I'll say it for what it's worth...

The best way 10,000 hours of work translate into 'writing-work' is by getting at least 10,000 strangers that only know your work (ie. not you personally) to like one of your original works... With the rest not trailing far behind!

Alternatively: You can try to get 10,000 unique reading hours (with different readers reading different parts of the work to the very last word). That might be easier...

I know, that's strange and harsh (and kind of funny) but I felt the urge to tell it!


I have found it interesting to think in terms of words written probably 1-2 million words for most writers (note this isn't necessarily the amount you will need to get published- but to be good. But it is important that you do 'deliberate practice' as part of this otherwise you will just become a prolific hack. It is an even older adage that it takes 10 years of writing to make a master (sorry folks). But I'm sure that depends on how many hours you put in and how hard you work on improving your craft. You could well be published long before you become a master- you just have to make sure that you don;t become complacent when you reach a certain level. But I think there are no guarantees of anything. after all Barbara Cartland wrote about 700 novels I believe but she was never a literary genius. Most writers don;t have personal trainers and don't push themselves as hard as Olympic athletes, but perhaps that means there is more scope for the diligent writer to excel


The thing is that people tend to confuse writing with writing.

Think, for a moment, of winning a marathon or singing an opera. Everyone can hurry along to a degree or sing under the shower, yet no one who has been hurrying to work for fifty years or singing under the shower every morning for decades would expect to win the NY Marathon or to be hired to perform in Mozart's Figaro.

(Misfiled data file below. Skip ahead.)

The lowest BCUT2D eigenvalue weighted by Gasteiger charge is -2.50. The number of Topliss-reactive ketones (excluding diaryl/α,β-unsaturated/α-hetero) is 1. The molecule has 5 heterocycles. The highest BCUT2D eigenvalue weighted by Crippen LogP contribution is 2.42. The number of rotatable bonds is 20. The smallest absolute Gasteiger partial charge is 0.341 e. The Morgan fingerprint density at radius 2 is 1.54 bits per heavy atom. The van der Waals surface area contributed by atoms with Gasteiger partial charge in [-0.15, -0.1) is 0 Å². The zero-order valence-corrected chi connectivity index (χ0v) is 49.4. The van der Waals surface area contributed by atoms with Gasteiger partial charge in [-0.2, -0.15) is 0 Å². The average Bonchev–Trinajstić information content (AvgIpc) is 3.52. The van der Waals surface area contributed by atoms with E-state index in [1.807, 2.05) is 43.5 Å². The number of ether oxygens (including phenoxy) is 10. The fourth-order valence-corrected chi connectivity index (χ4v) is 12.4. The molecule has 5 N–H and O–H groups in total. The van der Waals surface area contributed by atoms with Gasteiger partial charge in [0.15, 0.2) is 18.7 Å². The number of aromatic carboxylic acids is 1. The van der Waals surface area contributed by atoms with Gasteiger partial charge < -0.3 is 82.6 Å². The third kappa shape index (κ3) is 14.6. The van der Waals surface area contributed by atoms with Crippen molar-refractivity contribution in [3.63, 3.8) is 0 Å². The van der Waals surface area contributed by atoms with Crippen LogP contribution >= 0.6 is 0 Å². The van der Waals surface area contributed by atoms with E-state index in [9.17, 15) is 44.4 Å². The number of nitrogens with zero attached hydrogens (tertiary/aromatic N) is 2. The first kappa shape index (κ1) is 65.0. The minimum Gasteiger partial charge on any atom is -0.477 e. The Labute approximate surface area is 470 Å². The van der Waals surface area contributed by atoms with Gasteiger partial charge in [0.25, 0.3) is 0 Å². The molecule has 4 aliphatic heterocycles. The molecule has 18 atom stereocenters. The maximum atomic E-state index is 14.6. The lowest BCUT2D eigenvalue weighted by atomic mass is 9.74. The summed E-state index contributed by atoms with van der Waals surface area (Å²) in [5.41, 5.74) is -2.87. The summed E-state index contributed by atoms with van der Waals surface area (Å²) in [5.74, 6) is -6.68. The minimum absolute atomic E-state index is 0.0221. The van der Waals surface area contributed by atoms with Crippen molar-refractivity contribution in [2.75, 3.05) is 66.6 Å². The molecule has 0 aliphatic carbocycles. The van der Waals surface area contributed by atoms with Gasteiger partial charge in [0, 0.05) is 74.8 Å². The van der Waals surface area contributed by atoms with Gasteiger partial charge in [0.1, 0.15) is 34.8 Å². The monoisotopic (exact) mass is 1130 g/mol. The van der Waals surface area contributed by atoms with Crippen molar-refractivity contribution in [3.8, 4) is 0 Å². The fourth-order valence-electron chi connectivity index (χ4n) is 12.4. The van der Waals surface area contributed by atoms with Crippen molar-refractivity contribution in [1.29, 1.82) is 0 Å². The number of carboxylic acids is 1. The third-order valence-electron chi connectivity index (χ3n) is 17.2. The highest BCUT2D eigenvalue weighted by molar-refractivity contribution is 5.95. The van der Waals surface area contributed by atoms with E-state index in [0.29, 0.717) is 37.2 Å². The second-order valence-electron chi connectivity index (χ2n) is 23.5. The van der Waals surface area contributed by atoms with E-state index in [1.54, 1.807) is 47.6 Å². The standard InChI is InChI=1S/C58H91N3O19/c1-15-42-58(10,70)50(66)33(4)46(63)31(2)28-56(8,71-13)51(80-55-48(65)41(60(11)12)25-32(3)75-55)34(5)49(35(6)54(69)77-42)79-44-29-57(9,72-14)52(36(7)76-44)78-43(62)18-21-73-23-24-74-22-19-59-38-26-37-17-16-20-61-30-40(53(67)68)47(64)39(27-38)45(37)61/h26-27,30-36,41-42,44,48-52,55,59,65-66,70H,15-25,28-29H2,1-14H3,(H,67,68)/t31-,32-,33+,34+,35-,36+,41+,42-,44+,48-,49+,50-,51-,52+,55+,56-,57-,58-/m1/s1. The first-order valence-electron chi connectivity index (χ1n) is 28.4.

Now, returning to writing, you must certainly realize that writing, in the sense of drawing letters, is not the same as writing in the sense of having an interesting story idea, understanding human psychology enough to create believable characters, knowing genre conventions to be able to create a suspenseful and satisfying plot, and finally being able to step outside your own head and tell the story in a way that is intriguing to a sizable market share. Oh, and let's not forget a mastery of language that includes a feeling for syntactic rhythm and a general ability to form pleasant and understandable sentences.

Writing, in the sense of crafting narratives, can no more be learned by writing shopping lists, emails or academic journal articles than walking to the bus is adequate training for a marathon.

Why people tend to confuse the two is a complete mystery to me.


Mark twain said "Write what you know" If you are passionate about what you are writing then you are capable of producing brilliant art. It's still for the best to seek out as much knowledge as you can about whatever art you have chosen though.